2017-07-31 Issue 8 Fundamental Behavior 7 – Clarify Expectations, Then Respond Quickly.
All 25 of our Fundamental Behaviors are important, but I have to confess that I am especially fond of this one. I truly believe that if we all follow the simple guidelines it offers, our work lives (and probably our lives at home, too) would be so much more productive and free of stress.
The steps suggested with this Behavior are: 1) Avoid misunderstandings by discussing expectations up-front; 2) Ask when you’re not clear on what is expected of you; 3) End all meetings with clarity about action items and responsibilities; and 4) Then, respond quickly, whether it’s in person, on the phone, or by e-mail. Respond even if you’re still working on a solution.
It seems like such an obvious thing for everyone to do, but my guess is we’re all guilty of not practicing this behavior as often as we should. If our car is in the shop, we probably ask, “When can I pick it up?” Or we’re quick to tell our kids, “You will be home before midnight.” But how about in our jobs each day? Are we equally diligent about clarifying expectations?
Imagine the following situation: A customer calls with a question about one of our products or about a delivery date. Our employee (let’s say it’s Jane) might say, “I don’t know the answer to your question, but I will call Bill (who does know the answer) and get right back to you.” Jane’s response was very polite and nearly perfect, other than the lack of clarity about the meaning of “get right back to you.” After hanging up, Jane might add the customer’s question to a long “to do” list of other questions with every intention of getting back to the customer in a day or two or three. On the other hand, the customer might be sitting by the phone waiting for an answer. Eventually Jane calls back in three days, happy to have the answer, and finds an irate customer who is totally unhappy with the service YKK provided. No doubt a conversation about the meaning of “right back to you” will ensue between Jane and the customer, with the customer doing 99% of the talking.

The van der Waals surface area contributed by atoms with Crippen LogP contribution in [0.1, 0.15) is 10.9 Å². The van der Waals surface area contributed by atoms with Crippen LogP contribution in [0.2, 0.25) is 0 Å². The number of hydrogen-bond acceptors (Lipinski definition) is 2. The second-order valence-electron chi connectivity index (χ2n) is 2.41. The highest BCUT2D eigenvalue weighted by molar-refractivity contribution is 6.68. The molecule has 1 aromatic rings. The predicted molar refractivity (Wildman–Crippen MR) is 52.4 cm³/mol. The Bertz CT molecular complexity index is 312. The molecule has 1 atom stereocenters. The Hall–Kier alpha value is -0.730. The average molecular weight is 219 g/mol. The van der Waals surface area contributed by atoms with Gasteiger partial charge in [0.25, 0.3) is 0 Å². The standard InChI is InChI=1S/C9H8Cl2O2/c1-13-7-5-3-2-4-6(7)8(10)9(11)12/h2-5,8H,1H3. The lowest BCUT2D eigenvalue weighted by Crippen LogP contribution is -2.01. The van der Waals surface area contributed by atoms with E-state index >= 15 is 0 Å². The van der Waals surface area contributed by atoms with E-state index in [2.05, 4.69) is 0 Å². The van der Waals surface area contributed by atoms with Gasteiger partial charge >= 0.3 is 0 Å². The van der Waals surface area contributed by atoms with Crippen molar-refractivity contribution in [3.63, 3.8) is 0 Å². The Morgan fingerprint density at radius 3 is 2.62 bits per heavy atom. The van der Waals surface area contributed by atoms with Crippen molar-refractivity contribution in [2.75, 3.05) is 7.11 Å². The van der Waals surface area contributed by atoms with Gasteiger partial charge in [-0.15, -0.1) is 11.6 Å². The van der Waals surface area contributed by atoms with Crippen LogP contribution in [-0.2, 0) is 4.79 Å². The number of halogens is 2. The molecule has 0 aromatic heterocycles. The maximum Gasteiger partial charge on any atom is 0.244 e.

What went wrong? The problem was a misunderstanding regarding when the response was expected. “Right back to you” is too vague. Let’s say Jane was confident she could call back in one hour. In that case, she could have said, “I’ll call you back in an hour.” But what if she didn’t have the answer in an hour? In that case, she should call anyway since that was the commitment and the expectation. Even if the response is to say, “Bill is not at his desk, but they expect him back within the hour so I’ll call you back within an hour, if that’s okay. Thank you for your patience.”
Similarly, we should ask questions if we’re not clear of what is expected of us. At the end of all our meetings, we should review all the action items and make sure we’re clear about who has been tasked with doing what … and by when.
We all face situations each day where we should clarify expectations initially, and then respond quickly. And we can take responsibility for clarifying everyone’s expectations no matter which end of the business transaction we’re on: We might be the buyer or the seller. Everyone will benefit if we end our meetings and our discussions by clarifying the actions items, assigning responsibilities, and clarifying all expectations from that point forward.
Let’s try it!
Chairman and CEO
YKK Corporation of America